The front-left and front-right height sensors 13a and 13b are installed on the front suspension members respectively for detecting vehicle height levels at the front-left and front-right wheels 5 and 6. The rear height sensor 13c is mounted on the central portion of a rear stabilizer for monitoring an amount of torsion of the stabilizer to determine a height level difference between the rear wheels 7 and 8.

As mentioned above, the suspension units (9-12) utilize air suspension, however, the suspension units may alternatively be provided with a hydraulic suspension including a hydraulic cylinder.

The air suspension control unit 14 is responsive to the signals from the sensors 13a to 13e, the switches, and the selector 13f to provide leveling control signals to the valves 17, 24, 26, 28, and 30 respectively to effect height adjustment so that vehicle height is leveled at a predetermined height selected by the vehicle height level selector 13f. The control unit 14 is further operable to provide leveling control signals to the suspension valves 24 and 26 respectively to fluidly communicate between the air chambers 9a and 10a through the air pipes 21 and 22, balancing pressures in the air chambers 9a and 10a when a height level difference Δhf between the front-left and front-right wheels 5 and 6 greater than or equal to a preselected threshold value ΔHf0 is kept for a preselected period of time tf0 within three minutes following turning off operation of the ignition switch 13f deactivating a driving means, or the motor 35 for the compressor 15.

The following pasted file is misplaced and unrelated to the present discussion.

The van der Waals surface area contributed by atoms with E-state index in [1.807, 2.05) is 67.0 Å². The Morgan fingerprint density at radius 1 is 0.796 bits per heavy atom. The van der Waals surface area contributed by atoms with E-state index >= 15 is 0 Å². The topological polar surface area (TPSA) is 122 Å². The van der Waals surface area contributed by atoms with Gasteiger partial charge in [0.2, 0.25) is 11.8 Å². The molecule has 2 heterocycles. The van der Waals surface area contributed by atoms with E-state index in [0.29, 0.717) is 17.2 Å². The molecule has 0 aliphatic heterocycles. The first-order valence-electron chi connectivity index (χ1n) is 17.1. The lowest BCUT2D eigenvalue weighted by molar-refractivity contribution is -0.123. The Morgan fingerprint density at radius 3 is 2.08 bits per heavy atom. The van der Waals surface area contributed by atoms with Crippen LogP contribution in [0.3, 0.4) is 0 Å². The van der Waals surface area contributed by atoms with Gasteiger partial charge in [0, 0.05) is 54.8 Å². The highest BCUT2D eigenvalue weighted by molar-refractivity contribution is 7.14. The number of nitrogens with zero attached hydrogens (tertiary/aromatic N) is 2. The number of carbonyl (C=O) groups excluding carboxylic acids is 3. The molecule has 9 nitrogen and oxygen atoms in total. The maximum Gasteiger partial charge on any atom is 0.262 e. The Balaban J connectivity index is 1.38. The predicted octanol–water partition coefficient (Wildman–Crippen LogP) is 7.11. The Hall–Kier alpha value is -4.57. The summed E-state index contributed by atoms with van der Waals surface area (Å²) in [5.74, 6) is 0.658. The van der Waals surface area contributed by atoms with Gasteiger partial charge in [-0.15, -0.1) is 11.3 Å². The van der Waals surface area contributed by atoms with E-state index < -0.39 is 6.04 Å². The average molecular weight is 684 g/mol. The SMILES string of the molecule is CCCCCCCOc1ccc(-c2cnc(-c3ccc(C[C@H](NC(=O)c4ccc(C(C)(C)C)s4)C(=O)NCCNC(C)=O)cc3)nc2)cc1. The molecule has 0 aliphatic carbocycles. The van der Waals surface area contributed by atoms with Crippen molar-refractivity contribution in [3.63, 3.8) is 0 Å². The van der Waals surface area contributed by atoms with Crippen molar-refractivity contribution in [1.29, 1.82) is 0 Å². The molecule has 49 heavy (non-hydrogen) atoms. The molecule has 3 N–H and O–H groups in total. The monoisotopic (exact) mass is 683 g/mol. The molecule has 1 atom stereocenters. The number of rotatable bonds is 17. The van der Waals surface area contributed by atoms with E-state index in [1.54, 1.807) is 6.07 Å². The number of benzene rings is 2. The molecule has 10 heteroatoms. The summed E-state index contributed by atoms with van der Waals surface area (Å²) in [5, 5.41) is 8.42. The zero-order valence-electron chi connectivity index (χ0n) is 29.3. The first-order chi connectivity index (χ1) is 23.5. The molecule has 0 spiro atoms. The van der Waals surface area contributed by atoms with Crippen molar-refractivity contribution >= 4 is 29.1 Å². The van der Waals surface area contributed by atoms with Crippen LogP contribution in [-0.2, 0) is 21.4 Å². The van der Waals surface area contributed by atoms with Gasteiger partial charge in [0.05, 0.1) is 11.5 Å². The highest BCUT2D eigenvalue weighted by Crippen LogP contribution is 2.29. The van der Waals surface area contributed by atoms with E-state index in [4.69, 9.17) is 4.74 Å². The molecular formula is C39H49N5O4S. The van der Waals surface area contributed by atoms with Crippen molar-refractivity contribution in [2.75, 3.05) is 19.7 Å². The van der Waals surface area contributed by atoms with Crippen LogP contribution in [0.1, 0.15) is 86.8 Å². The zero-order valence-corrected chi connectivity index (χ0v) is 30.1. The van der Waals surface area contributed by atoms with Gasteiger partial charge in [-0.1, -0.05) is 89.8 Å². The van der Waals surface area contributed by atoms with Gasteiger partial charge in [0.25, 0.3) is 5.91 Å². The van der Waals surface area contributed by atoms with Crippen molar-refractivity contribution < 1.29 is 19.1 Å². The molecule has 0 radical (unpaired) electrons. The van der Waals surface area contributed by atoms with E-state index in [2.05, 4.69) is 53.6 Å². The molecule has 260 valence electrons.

Referring to FIG. 3, there is shown a flowchart of a program or sequence of logical steps performed by the air suspension control unit 14.

After entering the program, the routine proceeds to step 40 wherein it is determined whether a period of time following ignition turning off operation is within three minutes or not. The reason for providing a time interval of three minutes is that loading and unloading baggage or getting in and out of a vehicle of passengers may usually be considered to be finished within three minutes following turning off operation of the ignition switch. If a YES answer is obtained in step 40, the routine then proceeds to step 41 wherein it is determined whether the height level difference Δhf between the front-left and front-right wheels 5 and 6 greater than or equal to the preselected threshold value ΔHf0 (i.e., 6 mm) is kept longer than the preselected period of time tf0 (i.e., 10 seconds) or not.

The reason for providing step 41 is to prevent instantaneously height control, as described below, from being effected erroneously when the height level difference Δhf exceeds the height control initial threshold value ΔHf0 due to variation in vehicle load caused by passengers getting in or out of a vehicle and/or baggage loaded into or unloaded from a baggage compartment.